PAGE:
Business confidence in Botswana has supposedly went down and failed to meet the expectation for the first half of 2016, according to the Business Expectations Survey (BES) carried by Bank of Botswana (BoB). The survey, which is undertaken twice a year by the Central Bank, indicates that the overall confidence in the prevailing business conditions for H1 2016 is at 36 percent, eight percent lower than the level that prevailed during the September 2015 survey (H2 2015). “This was considerably lower than the 45 percent expected for this period at the time of the previous survey, a clear indication that expectations have been revised downwards,” the bank said in a statement.
The central bank, which is under the leadership of Governor Linah Mohohlo, notes that the continued subdued level of confidence possibly reflects the recurring water shortages in the Greater Gaborone area as well as the continuing – though reduced – risks of power shortages. “Nevertheless, similar to the trend in recent surveys, the anticipated level of optimism for the rest of the survey period (next 12 months) rises, in this case to 62 percent.” Current confidence among domestic-oriented businesses is reported to be at 31 percent, significantly lower than 44 percent in the previous survey, but rising to 58 percent towards the end of the survey period.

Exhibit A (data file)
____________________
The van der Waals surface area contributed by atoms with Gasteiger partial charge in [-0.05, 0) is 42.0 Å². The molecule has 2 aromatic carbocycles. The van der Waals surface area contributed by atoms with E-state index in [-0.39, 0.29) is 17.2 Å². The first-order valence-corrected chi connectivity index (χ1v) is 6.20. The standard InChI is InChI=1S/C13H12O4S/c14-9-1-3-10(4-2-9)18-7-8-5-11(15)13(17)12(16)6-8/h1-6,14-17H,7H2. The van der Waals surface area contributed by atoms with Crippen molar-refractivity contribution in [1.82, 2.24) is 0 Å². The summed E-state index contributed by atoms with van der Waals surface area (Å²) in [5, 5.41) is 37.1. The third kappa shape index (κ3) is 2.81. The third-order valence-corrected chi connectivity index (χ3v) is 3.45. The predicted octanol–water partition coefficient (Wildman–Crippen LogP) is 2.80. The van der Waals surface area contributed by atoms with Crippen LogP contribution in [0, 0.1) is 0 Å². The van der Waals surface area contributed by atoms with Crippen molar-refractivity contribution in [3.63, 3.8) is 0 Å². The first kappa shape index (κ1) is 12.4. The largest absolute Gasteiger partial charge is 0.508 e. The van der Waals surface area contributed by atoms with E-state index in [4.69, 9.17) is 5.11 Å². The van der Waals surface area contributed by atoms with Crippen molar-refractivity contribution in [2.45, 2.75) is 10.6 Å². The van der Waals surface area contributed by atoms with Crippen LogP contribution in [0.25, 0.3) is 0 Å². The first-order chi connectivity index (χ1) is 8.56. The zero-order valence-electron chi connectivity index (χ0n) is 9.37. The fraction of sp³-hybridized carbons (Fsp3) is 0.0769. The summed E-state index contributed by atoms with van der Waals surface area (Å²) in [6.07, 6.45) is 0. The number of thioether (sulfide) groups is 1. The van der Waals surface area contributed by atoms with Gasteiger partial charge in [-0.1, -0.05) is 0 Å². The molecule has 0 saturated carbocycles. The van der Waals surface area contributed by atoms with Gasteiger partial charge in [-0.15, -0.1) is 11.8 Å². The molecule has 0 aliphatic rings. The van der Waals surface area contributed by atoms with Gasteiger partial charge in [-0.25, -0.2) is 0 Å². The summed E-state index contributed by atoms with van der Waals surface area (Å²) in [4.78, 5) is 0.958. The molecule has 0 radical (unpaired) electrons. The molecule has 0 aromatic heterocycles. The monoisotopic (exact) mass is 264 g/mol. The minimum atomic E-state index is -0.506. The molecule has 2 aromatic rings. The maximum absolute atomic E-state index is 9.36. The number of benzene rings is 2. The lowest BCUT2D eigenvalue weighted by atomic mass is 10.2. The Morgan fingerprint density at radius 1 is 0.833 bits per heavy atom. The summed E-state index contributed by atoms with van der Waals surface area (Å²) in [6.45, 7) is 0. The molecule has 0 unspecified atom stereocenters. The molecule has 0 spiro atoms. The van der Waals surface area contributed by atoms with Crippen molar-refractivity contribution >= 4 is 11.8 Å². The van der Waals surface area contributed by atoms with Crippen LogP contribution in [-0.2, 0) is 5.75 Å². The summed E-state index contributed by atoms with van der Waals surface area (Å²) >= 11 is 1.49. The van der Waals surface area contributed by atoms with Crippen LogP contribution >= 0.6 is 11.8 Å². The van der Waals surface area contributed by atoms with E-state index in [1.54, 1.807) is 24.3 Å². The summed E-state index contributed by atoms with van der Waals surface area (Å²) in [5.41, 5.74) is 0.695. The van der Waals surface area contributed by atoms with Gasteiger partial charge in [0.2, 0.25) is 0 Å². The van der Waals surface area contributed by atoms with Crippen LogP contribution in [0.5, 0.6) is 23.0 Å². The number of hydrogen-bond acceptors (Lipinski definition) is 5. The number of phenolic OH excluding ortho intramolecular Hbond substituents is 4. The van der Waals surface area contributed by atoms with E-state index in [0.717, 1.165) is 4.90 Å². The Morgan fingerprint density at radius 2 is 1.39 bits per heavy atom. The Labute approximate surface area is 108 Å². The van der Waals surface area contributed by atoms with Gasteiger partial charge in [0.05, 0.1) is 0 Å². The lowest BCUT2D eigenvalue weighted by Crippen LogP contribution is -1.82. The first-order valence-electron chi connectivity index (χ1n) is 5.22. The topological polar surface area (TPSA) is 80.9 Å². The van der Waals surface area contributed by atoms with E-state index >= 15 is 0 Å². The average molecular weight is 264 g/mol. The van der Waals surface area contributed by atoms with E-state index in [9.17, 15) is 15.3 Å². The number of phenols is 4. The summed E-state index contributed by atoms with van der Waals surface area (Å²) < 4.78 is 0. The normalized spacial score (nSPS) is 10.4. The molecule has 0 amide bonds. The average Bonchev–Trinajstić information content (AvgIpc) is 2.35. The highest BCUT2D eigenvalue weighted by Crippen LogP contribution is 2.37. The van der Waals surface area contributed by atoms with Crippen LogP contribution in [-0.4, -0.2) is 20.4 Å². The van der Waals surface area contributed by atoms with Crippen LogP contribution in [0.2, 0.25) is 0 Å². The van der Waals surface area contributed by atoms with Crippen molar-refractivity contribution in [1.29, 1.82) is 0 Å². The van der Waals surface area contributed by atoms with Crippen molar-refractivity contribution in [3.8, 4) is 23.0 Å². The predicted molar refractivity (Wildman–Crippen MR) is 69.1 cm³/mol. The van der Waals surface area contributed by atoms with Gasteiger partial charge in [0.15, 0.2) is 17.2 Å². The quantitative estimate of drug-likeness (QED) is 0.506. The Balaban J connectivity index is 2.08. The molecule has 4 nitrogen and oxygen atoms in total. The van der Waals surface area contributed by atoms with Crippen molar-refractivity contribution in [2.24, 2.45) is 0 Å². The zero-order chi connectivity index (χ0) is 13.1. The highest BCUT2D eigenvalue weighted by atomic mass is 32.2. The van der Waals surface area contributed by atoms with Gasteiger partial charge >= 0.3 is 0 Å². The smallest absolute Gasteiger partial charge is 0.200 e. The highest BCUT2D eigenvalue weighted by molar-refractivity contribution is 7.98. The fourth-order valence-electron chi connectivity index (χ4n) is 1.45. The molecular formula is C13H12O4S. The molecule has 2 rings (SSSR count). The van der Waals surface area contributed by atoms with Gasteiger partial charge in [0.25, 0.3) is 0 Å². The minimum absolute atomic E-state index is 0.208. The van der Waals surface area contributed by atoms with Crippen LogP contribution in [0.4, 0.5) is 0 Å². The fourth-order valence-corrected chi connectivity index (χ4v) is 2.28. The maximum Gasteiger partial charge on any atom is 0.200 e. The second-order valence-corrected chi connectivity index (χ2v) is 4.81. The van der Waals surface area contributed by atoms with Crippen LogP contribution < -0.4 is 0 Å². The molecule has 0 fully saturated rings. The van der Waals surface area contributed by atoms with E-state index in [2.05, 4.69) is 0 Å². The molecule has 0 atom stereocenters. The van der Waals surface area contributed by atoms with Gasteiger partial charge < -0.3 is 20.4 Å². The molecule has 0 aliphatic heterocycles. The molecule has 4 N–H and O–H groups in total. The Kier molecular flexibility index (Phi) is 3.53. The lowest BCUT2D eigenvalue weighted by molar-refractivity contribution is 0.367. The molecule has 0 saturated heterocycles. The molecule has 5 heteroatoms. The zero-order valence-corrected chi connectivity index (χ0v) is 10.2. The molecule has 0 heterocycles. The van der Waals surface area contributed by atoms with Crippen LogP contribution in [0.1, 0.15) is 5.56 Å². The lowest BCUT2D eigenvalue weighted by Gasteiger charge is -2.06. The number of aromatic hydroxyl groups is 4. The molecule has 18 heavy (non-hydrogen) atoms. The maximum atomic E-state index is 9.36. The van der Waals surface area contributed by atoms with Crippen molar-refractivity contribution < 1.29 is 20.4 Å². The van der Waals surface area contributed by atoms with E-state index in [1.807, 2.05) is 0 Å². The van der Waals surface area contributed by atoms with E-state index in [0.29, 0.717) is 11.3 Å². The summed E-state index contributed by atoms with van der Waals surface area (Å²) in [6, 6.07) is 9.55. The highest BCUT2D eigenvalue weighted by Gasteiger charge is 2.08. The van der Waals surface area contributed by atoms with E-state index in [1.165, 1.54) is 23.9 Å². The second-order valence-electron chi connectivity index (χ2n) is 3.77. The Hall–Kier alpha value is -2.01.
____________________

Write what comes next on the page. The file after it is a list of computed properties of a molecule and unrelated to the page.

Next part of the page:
The survey shows that there has been a substantial increase in confidence levels of export-oriented businesses from 33 percent in the previous survey to 71 percent in the current period. “The business confidence for export-oriented firms further improves to 88 percent over the next 12 months. Thus, the overall recovery in confidence for the second half of 2016 and the first half of 2017 is due to revival in confidence for both export and domestic oriented businesses.” Respondents to the survey are also said to have lowered their optimism about the demand for their products during 2016.
“In turn, this feeds through to some downward revisions in expectations regarding employment and profitability, especially later in the survey period.” Furthermore, the survey indicates that most respondents anticipate operating between 50 and 60 percent of their productive capacity in the current period. “Thus, the current levels of capacity utilisation by businesses are broadly comparable with those reported in the September 2015 survey, hence suggesting that the business environment is still challenging but stable.”
On national output, the bank, on average expects real GDP to grow by 3.3 percent in 2016 and by 3.5 percent in 2017 with the figures believed to be substantially lower than the government forecast of 4.2 percent and 4.3 percent for 2016 and 2017 respectively as announced in the 2016 budget speech.